Revolutionary Etude

(Apr 2019)

Op. 10, No. 12

(Opus, a separate composition or set of compositions by a particular composer, usually ordered by date of publication.)

Chopin wrote two sets of Etudes, Opus 12 and Opus 25. There are 12 in each set. Chopin was born in March of 1810, and he wrote the first set between 1829 and 1832, which means he was no more than 22 years old when the last one was published, and some of them were written while he was still a teenager. The next set, Opus 25, were published about four years later. None of the Etudes were given names by Chopin. The names we know today were added by many people later, but they are useful when talking about them. Many people – and this includes me – can’t remember the individual numbers.

Op. 10, No. 12 is the last one in the first set, and without doubt is one of the most famous and popular piano compositions ever written. Thousands of gifted piano students are still learning it for the first time right now, this year. Chopin is one of the best examples of Romantic composers, and Romantic music has never gone out of style, as anyone who has played video games knows very well. Kissen probably plays this Etude as well as it can be played.

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6 thoughts on “Revolutionary Etude

  1. I think I like the idea of listening to the music first without knowing the name it’s been given, because then I seem to hear more in it. But it is good to have names, because the human mind isn’t good at remembering random numbers. I too hear it as “stormy”.

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    1. I’m neutral. Purists object to nicknames. But it’s hard to remember just a book and a number. Perhaps Debussy had the best solution. He gave his Preludes names, but you don’t see them until you have played each Prelude, because the names are at the end, indicating an afterthought.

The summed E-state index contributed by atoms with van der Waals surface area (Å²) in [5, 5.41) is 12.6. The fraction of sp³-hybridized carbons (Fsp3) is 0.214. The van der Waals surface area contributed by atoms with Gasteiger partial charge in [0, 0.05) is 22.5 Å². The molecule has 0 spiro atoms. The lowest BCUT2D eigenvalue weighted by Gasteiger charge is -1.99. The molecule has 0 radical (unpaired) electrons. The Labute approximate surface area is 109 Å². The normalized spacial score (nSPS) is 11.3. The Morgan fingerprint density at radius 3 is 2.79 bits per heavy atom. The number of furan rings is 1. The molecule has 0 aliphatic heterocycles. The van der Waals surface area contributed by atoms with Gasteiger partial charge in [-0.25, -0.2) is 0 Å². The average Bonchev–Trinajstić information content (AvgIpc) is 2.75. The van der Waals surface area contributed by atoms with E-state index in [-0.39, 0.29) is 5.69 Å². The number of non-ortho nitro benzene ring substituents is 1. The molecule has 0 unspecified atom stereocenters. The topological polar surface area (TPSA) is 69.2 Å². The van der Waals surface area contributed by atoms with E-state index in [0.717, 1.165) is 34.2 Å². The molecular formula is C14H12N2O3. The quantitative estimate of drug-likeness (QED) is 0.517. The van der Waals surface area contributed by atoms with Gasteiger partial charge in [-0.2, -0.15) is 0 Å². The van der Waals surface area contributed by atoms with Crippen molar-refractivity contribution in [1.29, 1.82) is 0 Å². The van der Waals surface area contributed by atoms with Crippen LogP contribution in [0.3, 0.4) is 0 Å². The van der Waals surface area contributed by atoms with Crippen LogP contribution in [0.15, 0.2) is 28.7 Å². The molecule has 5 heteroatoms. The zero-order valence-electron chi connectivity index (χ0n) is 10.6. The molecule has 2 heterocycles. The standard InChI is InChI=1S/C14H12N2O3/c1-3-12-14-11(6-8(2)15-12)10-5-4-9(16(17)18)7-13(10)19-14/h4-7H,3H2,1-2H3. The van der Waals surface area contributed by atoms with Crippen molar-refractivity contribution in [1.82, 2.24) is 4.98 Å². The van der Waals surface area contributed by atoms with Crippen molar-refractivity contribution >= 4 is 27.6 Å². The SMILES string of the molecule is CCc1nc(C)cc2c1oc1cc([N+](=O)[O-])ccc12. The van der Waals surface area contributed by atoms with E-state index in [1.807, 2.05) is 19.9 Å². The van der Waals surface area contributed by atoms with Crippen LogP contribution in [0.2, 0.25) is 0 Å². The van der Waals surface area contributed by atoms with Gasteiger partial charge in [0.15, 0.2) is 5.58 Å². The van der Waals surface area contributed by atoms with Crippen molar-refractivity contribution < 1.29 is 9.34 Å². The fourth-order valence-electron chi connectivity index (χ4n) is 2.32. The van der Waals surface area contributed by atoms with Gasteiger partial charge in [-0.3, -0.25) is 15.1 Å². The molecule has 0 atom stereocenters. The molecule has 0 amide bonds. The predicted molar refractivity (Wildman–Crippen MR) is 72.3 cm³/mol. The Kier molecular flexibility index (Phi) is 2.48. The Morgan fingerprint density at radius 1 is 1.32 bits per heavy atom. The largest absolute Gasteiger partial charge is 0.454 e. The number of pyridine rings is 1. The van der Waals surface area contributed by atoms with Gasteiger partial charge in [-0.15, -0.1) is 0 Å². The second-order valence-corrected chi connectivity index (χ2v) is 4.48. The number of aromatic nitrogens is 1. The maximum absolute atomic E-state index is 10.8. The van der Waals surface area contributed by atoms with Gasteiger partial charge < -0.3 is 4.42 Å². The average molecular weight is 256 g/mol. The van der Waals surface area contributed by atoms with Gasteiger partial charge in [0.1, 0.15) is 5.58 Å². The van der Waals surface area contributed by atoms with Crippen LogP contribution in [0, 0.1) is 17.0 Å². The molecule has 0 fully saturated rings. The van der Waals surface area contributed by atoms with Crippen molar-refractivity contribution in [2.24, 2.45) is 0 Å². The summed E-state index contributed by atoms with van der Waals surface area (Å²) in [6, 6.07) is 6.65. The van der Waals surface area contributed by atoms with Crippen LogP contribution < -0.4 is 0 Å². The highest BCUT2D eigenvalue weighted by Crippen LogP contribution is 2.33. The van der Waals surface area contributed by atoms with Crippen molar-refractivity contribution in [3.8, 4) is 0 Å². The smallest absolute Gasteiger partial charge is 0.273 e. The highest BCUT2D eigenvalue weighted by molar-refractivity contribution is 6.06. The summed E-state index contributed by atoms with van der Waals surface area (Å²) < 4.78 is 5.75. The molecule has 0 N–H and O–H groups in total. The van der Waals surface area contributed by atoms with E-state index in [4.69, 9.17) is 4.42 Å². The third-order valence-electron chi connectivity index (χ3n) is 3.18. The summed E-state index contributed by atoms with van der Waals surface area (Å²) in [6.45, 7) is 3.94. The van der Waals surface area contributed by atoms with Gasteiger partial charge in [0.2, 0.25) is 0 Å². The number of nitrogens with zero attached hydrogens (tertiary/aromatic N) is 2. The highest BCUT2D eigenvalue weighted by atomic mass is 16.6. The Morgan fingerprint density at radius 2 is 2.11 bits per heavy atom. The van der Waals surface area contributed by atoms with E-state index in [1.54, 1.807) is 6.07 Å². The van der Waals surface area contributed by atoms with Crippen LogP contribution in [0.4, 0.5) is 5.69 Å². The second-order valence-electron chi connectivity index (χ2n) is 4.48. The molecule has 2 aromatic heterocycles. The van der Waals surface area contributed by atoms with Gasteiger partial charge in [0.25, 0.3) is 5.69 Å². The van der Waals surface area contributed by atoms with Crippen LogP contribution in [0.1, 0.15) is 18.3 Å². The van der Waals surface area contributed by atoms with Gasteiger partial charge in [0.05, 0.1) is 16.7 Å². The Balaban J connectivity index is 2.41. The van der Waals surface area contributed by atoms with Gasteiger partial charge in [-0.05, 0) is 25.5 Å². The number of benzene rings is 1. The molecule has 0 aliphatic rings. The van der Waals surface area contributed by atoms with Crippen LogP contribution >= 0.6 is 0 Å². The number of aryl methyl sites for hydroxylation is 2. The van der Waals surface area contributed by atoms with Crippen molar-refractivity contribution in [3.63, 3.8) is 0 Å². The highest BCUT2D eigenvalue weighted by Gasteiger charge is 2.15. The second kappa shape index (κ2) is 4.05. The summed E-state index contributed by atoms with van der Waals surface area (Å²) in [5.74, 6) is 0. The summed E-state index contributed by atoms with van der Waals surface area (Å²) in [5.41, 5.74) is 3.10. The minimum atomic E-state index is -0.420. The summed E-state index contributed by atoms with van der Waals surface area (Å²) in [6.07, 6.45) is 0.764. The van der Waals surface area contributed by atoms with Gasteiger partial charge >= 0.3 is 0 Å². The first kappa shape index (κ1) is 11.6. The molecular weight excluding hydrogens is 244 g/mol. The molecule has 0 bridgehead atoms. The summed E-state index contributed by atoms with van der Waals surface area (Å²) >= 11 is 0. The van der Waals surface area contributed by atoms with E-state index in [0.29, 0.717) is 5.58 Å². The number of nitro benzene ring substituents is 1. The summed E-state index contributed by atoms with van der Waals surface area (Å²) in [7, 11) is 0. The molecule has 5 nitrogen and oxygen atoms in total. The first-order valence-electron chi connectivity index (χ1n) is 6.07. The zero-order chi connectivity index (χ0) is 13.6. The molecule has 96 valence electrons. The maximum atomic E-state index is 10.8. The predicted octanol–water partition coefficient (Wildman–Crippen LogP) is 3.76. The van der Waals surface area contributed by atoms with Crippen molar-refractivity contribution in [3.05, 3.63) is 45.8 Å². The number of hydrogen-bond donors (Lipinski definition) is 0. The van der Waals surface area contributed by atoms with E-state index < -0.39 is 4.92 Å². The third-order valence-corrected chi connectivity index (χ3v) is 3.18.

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  2. Stormy. I wonder what he was thinking of when he wrote that. Usually his music is pretty, little notes like falling rain, but in this one, it be rainin’ sideways!

    (I know he was very political. I wonder if what was going on in Poland while he was in Paris filtered into this composition.. it sure sounds like it.)

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    1. Chopin was setting out his new ideas about how to move the hands, elbows and shoulders. You have to remember that Opus 25 was written starting in his late teens, which blows my mind. Since this is #12, it was the last. Each Etude shows how to stretch and “throw” the hands in a way that is 100% compatible with how we play today, yet many teachers (or most) are not teaching this kind of movement. This results in everything from less than optimum technique to serious physical damage, including dystonia and carpal tunnel syndrome.

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  3. WOW!!! This stirs up a lot of emotion.

    I thought this, from Wikipedia, was interesting

    In popular culture

    A cover version of this piece is used as the opening sequence music for the UK game show Interceptor.[4]

    Bart Simpson pretended to play the etude in episode The Fabulous Faker Boy of The Simpsons series.

    Was performed in the popular anime “Your Lie in April” multiple times.

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    1. You will find this in movies. It is one of those iconic pieces that is used in many places, a bit like Flight of the Bumblebee. This is my point about popular music. Popularity is not about being modern, or topical. It’s about enduring interest. There are things that are rediscovered endlessly, by one generation after another, and this is one of them. I’ve never had a student say, “I don’t want to play the Revolutionary Etude. It’s boring.” That’s never the problem. The problem is that it is so difficult, so most people play the piano for 10 or more years before getting good enough to play a few measures.

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